New York City still has a $1.6 billion budget gap, but city Comptroller Scott Stringer has a plan to help close it – though it means making budget cuts that city agencies “have not yet performed out of laziness.”
Stringer laid out his roadmap to a balanced budget on Thursday during a City & State webinar on the coronavirus pandemic’s financial and economic impact on New York. He focused on the city, while Department of Financial Services Superintendent Linda Lacewell discussed the state government’s response.
New York City Mayor Bill de Blasio submitted an executive budget in April that assumed a $7.4 billion reduction in revenue as a result of the coronavirus pandemic. That proposed budget was balanced with the help of service cuts and pulling from the city’s reserves. But the mayor announced a revised projection on Wednesday, expecting the city will suffer a $9 billion loss. The final budget is due in a month, on June 30, and Stringer thinks he knows how City Hall can make up the $1.6 billion difference, without resorting to borrowing.
First: find more savings. “We have enough efficiencies that agencies have not yet performed out of laziness,” Stringer said, which could save the city another $300 to $400 million. He’s not the first to find fault with de Blasio’s $3.9 billion savings plan, which has been criticized by watchdogs as not nearly aggressive enough and not spread out across agencies fairly. Stringer said his office was able to reduce its own budget by 4%, and urged all elected officials and agencies to do the same and “take the 4% pledge.”
Stringer, a leading mayoral candidate in 2021, also said the city could make more cuts, particularly by reducing the $5.4 billion spent annually on outside consultants and professional service contracts. He also named the street homelessness outreach program as something that is not working and could be cut. And while first lady Chirlane McCray’s ThriveNYC mental health program was already the target of budget cuts, Stringer said it could cut even more.
“There are programs within Thrive,” he said. “The mental health first aid program – I don’t know if that’s working. School mental health – I don’t know if that’s working. The public education campaign – I know that’s not working.”
The comptroller said the city could pull another $600 million out of its already depleted savings. And to fully close the $1.6 billion budget gap, he would do his part as the city’s chief fiscal officer to refinance the city’s debt and take advantage of the lower interest rates. “I’m prepared today to put up $400 million for refinancing,” he said. The Office of Management and Budget “should call me later today, or the mayor, if he wants to, and we will get to work on that.”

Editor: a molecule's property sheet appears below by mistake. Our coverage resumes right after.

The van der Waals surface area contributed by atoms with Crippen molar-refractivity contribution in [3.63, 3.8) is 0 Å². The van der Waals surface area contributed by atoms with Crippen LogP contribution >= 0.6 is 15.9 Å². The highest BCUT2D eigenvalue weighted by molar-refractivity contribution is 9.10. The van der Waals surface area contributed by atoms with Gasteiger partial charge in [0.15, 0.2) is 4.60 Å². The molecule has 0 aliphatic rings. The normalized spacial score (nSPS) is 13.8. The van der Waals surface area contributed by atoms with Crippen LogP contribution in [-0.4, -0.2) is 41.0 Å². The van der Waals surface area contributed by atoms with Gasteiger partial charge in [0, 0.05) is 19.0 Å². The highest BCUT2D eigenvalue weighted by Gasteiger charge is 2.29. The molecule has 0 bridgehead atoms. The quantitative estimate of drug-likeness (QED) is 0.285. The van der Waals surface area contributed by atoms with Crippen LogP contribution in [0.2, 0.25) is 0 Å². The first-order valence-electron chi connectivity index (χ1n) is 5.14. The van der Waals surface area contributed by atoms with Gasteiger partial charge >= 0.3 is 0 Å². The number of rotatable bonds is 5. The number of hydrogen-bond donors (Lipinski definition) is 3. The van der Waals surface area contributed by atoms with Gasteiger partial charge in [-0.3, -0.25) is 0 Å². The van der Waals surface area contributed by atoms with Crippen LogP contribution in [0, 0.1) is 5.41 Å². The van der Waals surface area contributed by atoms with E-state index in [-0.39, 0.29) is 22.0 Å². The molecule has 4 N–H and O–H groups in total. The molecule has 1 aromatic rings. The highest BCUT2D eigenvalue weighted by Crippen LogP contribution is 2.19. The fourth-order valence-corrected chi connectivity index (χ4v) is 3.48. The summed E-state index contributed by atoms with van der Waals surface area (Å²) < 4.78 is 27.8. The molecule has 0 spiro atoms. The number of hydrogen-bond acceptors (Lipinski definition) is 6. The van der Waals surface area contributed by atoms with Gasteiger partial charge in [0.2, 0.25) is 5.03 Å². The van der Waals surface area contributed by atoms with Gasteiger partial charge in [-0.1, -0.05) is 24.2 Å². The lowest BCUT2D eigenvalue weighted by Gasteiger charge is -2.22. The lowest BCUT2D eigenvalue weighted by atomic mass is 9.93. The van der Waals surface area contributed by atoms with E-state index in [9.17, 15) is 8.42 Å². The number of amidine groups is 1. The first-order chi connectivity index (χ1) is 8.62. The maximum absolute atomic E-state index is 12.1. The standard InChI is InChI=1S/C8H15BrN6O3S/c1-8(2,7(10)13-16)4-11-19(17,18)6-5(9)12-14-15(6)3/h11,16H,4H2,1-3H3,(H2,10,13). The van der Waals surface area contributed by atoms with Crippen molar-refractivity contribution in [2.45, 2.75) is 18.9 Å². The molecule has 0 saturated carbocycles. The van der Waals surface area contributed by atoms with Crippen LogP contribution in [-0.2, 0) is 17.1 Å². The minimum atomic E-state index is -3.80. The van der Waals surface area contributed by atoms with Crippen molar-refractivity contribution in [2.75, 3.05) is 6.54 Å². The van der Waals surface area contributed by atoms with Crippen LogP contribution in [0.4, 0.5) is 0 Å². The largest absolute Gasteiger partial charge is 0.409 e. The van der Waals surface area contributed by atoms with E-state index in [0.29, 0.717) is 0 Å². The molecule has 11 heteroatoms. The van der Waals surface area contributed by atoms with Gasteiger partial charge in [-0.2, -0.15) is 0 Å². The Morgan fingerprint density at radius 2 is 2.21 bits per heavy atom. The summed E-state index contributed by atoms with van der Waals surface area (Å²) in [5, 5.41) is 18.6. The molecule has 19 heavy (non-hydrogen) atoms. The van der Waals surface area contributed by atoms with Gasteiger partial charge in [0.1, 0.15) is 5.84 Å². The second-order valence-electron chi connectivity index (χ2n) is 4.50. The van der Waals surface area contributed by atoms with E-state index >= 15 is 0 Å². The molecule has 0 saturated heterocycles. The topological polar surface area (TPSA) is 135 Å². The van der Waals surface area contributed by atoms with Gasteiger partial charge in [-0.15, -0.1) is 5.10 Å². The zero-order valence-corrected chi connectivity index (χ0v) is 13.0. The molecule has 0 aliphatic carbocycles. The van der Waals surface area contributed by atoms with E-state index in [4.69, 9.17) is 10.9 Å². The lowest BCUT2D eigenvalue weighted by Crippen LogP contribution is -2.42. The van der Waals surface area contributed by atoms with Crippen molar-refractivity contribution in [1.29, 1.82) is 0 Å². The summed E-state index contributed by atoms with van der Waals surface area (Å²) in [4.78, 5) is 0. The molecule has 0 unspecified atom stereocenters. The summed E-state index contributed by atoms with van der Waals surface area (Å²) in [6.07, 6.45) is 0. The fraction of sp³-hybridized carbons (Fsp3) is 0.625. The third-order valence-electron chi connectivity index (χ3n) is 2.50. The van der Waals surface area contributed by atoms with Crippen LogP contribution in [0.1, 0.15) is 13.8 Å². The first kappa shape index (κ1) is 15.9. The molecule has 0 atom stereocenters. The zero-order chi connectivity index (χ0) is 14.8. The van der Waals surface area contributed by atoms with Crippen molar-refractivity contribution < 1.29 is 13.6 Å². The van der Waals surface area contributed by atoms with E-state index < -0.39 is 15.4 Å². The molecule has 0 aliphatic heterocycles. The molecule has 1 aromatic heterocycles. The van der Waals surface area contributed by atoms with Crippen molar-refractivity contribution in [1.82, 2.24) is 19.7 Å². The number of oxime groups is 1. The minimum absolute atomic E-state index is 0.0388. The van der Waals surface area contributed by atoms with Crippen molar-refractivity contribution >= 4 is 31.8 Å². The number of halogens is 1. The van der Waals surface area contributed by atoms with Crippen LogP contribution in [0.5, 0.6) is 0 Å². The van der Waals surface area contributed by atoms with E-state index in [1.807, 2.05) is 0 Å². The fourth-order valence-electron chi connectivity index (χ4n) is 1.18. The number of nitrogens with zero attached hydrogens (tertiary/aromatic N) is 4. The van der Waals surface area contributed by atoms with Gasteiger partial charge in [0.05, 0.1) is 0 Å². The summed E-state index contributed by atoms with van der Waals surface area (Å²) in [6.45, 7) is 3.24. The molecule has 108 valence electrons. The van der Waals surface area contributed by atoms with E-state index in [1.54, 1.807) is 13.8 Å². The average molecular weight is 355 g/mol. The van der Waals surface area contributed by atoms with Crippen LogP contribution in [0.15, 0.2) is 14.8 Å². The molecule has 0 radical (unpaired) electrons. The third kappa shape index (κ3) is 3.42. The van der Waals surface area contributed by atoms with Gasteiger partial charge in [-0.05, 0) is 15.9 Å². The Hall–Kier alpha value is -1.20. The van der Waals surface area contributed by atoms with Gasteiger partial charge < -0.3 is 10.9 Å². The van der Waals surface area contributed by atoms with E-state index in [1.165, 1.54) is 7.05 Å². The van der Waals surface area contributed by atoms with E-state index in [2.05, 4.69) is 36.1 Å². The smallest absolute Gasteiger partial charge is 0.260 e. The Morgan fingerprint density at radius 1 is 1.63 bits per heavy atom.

Asked for comment, the mayor’s office defended its ability to save, with or without Stringer’s help.
"Since June we achieved almost $4 billion in savings over this year and the next,” de Blasio’s deputy press secretary Laura Feyer said in a statement provided to City & State. “And over the past six-plus years, we've worked with the Comptroller’s office to refinance billions of dollars in bonds and will continue to look at any opportunity to find savings in the future together."
Of course, the city’s fiscal picture could change entirely if the federal government delivers more aid to local governments. De Blasio and Gov. Andrew Cuomo have been pleading with Washington to send more financial help for months, but U.S. Senate Majority Leader Mitch McConnell said Thursday he doesn’t expect Congress to pass another relief bill for a month. As de Blasio seeks to shore up his budget without more service cuts and savings, he has asked the state for the authority to borrow against the budget. Gov. Andrew Cuomo dismissed the idea, and New York City Council Speaker Corey Johnson, who negotiates with de Blasio on the city budget, said Thursday he opposed the idea of borrowing. Stringer, who views Johnson as a rival for the 2021 mayoralty, also reiterated his skepticism of the plan to borrow up to $7 billion.
“Borrowing should be the last resort,” Stringer said during the webinar. “I’m not against borrowing, but I’m against doing something before its time.”
Click play on the video below to watch the webinar.